Getting out of the plaza, we are trying to head to the street suggested by Google when a guy is gesticulating “No, no, you won’t fit.” The helpful dude walked ahead of us showing the alternative way that we did successfully navigate. He also did ask if we could spare some cash (in Spanish, but we got the drift and did spare a little). So, maybe we could fit there or maybe we couldn’t, it’s a moot point nowadays… Now another long drive is in order, the one that gets us to

Gibraltar

It is evening, almost sunset time, when we get to the UK border of Gibraltar, and much more people are getting out than getting in. So much more, in fact, that our way to the hotel, Holiday Inn Express, is blocked by traffic. Let’s go to Europa Point, Toma says, we’ll check in later. Why not, anything is possible with the navigation system. Well, possible but not very certain as we are getting into weird navigation instructions (for some reason those became the more numerous the longer we traveled), like “keep slightly right” on the intersection with pretty much 3 streets getting to the right. On one of them I took a wrong turn and it’s clear that the sunset will occur before we’ll manage to Europa Point. A spot on the curb, however, gets an excellent view of the sunset over the bay.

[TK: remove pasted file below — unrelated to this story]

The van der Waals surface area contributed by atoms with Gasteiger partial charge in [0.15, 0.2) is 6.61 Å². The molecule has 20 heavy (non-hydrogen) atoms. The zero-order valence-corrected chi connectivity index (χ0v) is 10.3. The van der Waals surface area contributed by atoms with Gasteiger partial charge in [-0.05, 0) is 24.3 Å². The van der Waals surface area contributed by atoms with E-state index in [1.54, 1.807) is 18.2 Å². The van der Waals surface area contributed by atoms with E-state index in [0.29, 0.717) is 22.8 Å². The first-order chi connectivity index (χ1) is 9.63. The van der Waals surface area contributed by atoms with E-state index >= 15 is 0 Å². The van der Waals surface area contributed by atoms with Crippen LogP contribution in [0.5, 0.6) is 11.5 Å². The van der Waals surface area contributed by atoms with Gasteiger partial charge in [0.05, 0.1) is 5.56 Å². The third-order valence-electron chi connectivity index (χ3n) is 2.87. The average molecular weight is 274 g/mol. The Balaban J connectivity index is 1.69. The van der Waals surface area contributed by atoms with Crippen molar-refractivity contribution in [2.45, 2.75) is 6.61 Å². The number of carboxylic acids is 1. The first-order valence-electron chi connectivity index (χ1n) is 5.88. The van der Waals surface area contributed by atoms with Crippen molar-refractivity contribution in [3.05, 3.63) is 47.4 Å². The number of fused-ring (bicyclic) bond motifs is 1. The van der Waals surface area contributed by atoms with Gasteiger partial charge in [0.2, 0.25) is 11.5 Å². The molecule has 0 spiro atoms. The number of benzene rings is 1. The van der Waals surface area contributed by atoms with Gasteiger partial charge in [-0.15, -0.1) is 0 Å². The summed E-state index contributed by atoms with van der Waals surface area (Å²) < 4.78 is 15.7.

By the time we are on the shore it’s already dark, but I’ll try some photos anyway…

Gibraltar

We reserved a room with parking but the hotel has, maybe, 15 parking spots and they are all taken. “It’s OK”, the girl at the reception says, “there is a big parking lot 5 minutes from here, and the door at the exit has been broken for awhile now, so it’s essentially free”. I guess dropping the car at an abandoned parking lot is the same as parking in the hotel, interesting logic. But it is what it is.

We have a dinner in a nice Italian place next door. By the time we’re back in the room it’s raining outside.

The day we visited the rainiest town in Spain almost became the first one we didn’t encounter rain here.

Due to wordpress.com size restrictions our trip continues here.